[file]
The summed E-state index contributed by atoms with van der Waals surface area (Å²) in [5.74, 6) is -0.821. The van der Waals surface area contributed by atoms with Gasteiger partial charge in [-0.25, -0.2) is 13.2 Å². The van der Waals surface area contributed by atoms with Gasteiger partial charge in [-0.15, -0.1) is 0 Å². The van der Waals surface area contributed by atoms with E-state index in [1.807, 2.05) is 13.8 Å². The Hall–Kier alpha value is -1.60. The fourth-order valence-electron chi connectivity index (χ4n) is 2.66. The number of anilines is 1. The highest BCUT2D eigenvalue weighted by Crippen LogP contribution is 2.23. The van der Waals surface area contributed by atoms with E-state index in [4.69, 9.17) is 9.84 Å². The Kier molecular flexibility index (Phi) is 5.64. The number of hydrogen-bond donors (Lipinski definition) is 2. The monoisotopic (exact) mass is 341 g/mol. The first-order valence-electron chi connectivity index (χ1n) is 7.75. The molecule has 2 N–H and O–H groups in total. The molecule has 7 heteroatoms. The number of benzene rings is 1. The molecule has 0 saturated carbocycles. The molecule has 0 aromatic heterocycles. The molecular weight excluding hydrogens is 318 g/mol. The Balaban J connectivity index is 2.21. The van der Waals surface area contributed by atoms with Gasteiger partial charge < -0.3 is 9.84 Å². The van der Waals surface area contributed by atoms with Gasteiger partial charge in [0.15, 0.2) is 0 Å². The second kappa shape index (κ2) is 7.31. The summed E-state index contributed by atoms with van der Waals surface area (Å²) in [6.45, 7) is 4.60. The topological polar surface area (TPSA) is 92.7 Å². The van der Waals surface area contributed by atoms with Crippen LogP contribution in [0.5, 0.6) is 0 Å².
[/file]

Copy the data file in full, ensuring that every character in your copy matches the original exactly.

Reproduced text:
The summed E-state index contributed by atoms with van der Waals surface area (Å²) in [5.74, 6) is -0.821. The van der Waals surface area contributed by atoms with Gasteiger partial charge in [-0.25, -0.2) is 13.2 Å². The van der Waals surface area contributed by atoms with Gasteiger partial charge in [-0.15, -0.1) is 0 Å². The van der Waals surface area contributed by atoms with E-state index in [1.807, 2.05) is 13.8 Å². The Hall–Kier alpha value is -1.60. The fourth-order valence-electron chi connectivity index (χ4n) is 2.66. The number of anilines is 1. The highest BCUT2D eigenvalue weighted by Crippen LogP contribution is 2.23. The van der Waals surface area contributed by atoms with E-state index in [4.69, 9.17) is 9.84 Å². The Kier molecular flexibility index (Phi) is 5.64. The number of hydrogen-bond donors (Lipinski definition) is 2. The monoisotopic (exact) mass is 341 g/mol. The first-order valence-electron chi connectivity index (χ1n) is 7.75. The molecule has 2 N–H and O–H groups in total. The molecule has 7 heteroatoms. The number of benzene rings is 1. The molecule has 0 saturated carbocycles. The molecule has 0 aromatic heterocycles. The molecular weight excluding hydrogens is 318 g/mol. The Balaban J connectivity index is 2.21. The van der Waals surface area contributed by atoms with Gasteiger partial charge < -0.3 is 9.84 Å². The van der Waals surface area contributed by atoms with Gasteiger partial charge in [0.15, 0.2) is 0 Å². The second kappa shape index (κ2) is 7.31. The summed E-state index contributed by atoms with van der Waals surface area (Å²) in [6.45, 7) is 4.60. The topological polar surface area (TPSA) is 92.7 Å². The van der Waals surface area contributed by atoms with Crippen LogP contribution in [0.5, 0.6) is 0 Å².